Vettel's finger salute gets up Prost's nose
Alain Prost has one particular piece of advice to offer Sebastian Vettel, as one four times Formula One world champion to another.
It has nothing to do with driving, with the French 'Professor' recognising Red Bull's 26-year-old ace needs little assistance in that department, and everything to do with how the German celebrates after winning.
"If I see him I am going to give him the advice to stop celebrating with his finger," Prost told reporters with a grin at the Abu Dhabi Grand Prix, where Vettel is chasing his seventh win in a row and 11th of the season.
Vettel's raised single digit has become a trademark of the German's post-race victory celebrations and a particular annoyance for rivals and others who would rather see someone else win.
In India last weekend, he rang the changes by raising four fingers instead to celebrate becoming the sport's youngest quadruple champion.
Despite his advice, Prost expects the German to be in a position to make the gesture for some time to come.
Next year sees significant changes to the regulations, with a new turbocharged V6 power unit with energy recovery systems, and - doubtless to the dismay of many - the Frenchman expected the new era to favour Vettel as much as the old.
The changes, he said after a presentation of Renault's new V6, would favour the more 'thinking' driver who understood fully the workings of the car, the importance of fuel economy versus raw speed and could adapt his style to changing times.
With so much to contend with, those teams with a clearly defined No 1 driver - such as Red Bull, who have inexperienced Australian Daniel Ricciardo stepping up alongside Vettel next season - could also have an advantage.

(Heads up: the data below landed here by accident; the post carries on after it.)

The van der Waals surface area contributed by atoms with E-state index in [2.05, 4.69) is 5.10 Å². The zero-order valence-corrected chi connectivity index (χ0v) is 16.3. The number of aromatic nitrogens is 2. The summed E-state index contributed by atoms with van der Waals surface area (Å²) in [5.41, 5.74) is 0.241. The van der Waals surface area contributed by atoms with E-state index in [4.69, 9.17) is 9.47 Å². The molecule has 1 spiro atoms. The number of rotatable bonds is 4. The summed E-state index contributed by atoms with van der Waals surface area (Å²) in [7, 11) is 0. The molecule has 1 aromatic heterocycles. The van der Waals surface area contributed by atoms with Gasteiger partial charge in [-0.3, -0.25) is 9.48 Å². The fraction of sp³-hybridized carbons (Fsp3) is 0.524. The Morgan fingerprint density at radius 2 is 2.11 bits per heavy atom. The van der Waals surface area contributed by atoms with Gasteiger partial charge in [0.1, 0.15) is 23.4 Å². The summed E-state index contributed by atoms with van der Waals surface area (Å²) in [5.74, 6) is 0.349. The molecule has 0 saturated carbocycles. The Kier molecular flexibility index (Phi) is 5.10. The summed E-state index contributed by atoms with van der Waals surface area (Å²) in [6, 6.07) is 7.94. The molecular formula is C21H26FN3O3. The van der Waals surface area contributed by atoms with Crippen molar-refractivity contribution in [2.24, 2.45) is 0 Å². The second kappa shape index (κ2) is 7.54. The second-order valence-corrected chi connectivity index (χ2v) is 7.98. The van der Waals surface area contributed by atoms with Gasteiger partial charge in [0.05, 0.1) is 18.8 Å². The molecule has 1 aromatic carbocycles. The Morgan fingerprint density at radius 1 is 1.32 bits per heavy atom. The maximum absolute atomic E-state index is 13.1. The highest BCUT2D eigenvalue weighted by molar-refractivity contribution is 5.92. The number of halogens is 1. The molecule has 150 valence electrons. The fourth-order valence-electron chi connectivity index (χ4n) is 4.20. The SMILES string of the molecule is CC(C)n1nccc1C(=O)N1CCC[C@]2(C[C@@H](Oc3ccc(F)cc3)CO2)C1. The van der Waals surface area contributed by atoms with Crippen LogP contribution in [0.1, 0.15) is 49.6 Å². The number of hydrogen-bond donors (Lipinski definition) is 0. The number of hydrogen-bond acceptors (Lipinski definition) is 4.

"You want to be focused on one thing at a time, because it is very complicated. At Ferrari with Kimi (Raikkonen) and Fernando (Alonso), you don't know what is going to happen," said the former McLaren, Ferrari and Williams driver.
Raikkonen, the 2007 champion with Ferrari, is re-joining the team alongside double champion Alonso in what will be the sport's sole pairing of champions.
"Vettel has to be the team's No 1 next season. You don't want to destabilise completely a team, especially with new regulations, by signing another top driver. You don't want to create a problem, what is going to be the advantage?," asked Prost.
The German is the only driver in Formula One history to have won his first four titles consecutively and also the only quadruple champion to have won all four with one team.
Prost did not agree with those who argue that the measure of Vettel's true greatness will only be fully apparent when he has won titles with more than one outfit, as the three other four times champions all did.
"For sure, if he moved to another team and wins with them, it would help. But I have to be realistic, if I was in his position, I would not move," said Prost, a champion with McLaren and Williams.
"I moved (teams) myself for different reasons. Honestly, if (Brazilian triple champion) Ayrton (Senna) had not come into the team, then maybe I could have continued with McLaren forever. We don't know.
"You never move saying 'OK, I want the public to have a good perception of me so I move'. There is no way. It does not work like this. He is only 26, so we will have to see," added the former champion.
Prost recognised that fans wanted to see teammates challenging each other, racing on level terms, but that would not be his position as a driver or team owner.
"Look at 1990 at Ferrari with Nigel (Mansell)," he recalled of a season in which he finished runner-up to McLaren's Senna.
"If we had a clear No 1 and No 2, I would have been world champion. No question."